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Mars, Roman Religion and Mythology (Photo Archive)

Mars

Roman god of war Roman Religion and Mythology / Lexicon

Take me to the pictures! (one photo in photo gallery)

Mars Ultor

Mars was the god of war, and as such one of the most important gods in the Roman pantheon. Mars was a member of the archaic Capitoline Triad, but was later replaced by Minerva.

Mars was the son of Juno. He was often identified with the Greed god Ares. Mars was one of the few gods to which a bull could be sacrifices. A special priest was appointed to the worship of Mars, the Flamen Martialis.

There was a Temple of Mars in the Campus Martius, and Augustus had a Temple of Mars Ultor, Mars the Avenger, built in the Forum of Augustus to celebrate the defeat of Julius Caesar's assassins.

The month of March is named after Mars. In the early Roman calendar this was the first month of the year and marked the start of the war season.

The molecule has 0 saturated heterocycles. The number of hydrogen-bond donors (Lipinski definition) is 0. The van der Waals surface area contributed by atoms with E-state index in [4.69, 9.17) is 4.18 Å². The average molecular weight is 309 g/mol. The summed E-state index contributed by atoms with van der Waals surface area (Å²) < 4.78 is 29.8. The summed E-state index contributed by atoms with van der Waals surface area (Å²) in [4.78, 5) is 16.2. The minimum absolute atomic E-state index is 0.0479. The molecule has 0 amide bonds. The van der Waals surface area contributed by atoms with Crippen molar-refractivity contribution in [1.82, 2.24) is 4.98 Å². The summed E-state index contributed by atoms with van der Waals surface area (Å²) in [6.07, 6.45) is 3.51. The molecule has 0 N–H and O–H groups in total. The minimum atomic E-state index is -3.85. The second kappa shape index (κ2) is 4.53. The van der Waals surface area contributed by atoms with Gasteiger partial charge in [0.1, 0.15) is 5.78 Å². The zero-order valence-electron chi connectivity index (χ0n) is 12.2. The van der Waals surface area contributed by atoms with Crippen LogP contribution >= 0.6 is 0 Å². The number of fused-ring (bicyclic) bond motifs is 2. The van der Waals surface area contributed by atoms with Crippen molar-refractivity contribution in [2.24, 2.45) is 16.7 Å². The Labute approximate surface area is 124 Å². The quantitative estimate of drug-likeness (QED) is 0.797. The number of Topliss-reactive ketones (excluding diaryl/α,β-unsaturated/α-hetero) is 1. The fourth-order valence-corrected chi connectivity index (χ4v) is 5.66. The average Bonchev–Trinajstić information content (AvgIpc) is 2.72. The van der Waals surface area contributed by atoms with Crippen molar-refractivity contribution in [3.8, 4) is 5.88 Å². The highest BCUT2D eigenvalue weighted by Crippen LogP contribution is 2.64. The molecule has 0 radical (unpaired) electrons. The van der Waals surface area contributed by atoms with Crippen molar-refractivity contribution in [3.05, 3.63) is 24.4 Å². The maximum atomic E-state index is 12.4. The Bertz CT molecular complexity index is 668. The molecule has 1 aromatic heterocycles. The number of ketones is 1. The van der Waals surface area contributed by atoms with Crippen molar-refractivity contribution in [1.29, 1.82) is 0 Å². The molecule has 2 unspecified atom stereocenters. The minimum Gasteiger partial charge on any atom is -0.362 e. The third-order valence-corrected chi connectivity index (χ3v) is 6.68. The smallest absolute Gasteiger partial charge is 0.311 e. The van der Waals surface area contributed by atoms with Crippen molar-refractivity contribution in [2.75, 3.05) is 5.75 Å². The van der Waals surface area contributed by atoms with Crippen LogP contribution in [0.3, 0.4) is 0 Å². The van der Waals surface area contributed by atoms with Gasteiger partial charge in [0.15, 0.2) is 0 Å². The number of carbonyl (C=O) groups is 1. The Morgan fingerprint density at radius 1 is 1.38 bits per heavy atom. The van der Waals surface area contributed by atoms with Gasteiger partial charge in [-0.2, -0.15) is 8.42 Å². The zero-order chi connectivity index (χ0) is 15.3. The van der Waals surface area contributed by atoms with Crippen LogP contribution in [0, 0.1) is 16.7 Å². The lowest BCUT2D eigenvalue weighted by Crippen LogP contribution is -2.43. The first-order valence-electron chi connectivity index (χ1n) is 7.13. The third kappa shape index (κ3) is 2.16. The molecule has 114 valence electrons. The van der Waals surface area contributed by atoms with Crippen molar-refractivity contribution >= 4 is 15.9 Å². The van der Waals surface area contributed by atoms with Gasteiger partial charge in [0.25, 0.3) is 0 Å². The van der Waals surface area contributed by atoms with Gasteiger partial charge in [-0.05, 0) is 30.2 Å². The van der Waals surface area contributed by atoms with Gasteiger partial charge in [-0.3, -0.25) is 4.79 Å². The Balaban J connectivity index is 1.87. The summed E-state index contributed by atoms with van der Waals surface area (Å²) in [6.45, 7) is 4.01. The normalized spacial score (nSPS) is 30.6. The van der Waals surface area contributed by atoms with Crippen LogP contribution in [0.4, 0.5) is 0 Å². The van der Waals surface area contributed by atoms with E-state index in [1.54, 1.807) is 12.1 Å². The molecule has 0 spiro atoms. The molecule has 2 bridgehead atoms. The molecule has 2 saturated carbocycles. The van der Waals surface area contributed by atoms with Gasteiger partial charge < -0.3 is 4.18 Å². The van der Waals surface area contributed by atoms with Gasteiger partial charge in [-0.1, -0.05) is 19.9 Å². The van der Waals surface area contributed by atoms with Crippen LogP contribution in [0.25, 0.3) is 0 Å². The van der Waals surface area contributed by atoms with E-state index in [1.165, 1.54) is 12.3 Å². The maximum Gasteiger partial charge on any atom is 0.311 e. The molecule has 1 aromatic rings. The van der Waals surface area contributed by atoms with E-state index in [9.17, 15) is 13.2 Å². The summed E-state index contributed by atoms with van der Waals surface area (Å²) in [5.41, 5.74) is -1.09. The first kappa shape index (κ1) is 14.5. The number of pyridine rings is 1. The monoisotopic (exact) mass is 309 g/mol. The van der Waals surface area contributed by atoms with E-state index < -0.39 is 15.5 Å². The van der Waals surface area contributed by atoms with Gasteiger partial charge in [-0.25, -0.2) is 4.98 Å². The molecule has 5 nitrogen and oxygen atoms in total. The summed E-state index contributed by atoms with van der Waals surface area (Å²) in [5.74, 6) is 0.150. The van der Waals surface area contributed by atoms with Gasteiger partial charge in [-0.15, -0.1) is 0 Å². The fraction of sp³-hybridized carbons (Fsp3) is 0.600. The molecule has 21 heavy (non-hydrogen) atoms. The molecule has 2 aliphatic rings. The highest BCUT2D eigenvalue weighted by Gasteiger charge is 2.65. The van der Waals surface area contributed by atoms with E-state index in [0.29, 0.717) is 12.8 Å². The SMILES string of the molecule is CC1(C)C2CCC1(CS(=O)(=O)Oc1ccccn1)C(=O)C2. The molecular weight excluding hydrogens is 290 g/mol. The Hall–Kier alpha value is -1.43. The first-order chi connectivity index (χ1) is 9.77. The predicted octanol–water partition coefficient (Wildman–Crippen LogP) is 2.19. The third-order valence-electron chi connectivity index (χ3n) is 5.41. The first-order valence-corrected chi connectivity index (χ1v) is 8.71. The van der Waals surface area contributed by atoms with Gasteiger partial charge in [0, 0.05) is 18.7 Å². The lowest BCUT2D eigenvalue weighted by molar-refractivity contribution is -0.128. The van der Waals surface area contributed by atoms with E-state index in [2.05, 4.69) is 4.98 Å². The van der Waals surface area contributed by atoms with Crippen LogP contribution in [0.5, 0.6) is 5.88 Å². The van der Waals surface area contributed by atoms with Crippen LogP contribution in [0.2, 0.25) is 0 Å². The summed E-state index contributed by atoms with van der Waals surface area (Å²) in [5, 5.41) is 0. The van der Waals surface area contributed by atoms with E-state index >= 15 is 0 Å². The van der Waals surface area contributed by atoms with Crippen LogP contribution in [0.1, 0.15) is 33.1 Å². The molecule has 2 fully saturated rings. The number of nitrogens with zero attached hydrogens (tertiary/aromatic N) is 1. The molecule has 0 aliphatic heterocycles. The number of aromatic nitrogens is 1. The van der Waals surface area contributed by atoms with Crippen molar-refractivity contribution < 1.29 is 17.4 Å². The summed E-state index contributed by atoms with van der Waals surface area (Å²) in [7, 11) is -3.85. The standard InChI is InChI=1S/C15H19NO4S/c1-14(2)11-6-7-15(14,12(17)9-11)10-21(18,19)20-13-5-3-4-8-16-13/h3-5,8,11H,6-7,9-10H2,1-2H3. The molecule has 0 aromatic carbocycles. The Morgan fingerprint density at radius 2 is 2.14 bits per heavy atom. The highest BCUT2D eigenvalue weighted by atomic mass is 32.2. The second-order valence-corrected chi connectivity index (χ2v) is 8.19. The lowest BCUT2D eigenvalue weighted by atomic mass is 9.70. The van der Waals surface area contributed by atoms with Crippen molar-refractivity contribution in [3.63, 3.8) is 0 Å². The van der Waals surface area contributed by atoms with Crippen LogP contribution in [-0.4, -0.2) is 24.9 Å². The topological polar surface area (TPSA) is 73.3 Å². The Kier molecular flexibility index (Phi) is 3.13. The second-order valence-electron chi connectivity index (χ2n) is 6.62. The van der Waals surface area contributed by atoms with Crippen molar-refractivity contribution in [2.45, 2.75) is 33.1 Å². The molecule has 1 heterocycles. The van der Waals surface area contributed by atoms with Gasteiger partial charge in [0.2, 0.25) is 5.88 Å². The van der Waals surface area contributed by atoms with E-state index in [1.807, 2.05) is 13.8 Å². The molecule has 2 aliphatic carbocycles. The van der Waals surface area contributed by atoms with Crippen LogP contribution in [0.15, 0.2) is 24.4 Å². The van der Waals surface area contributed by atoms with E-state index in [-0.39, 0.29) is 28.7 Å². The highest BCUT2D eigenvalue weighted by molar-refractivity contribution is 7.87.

Photo gallery of one picture for "Mars"

Prints of the photographs are available — read more here.

The pictures above are taken in the following locations:

Documents related to "Mars":

Documents linking to "Mars":

This page is linked under the names "Mars", "Mamers", "Maris", "Marmor", "Marmar", "Mavor", "Mars Ultor", "Marspiter", "Marpiter" and "Flamen Martialis".

Copyright © 2003 René Seindal, last changed 2003-08-06

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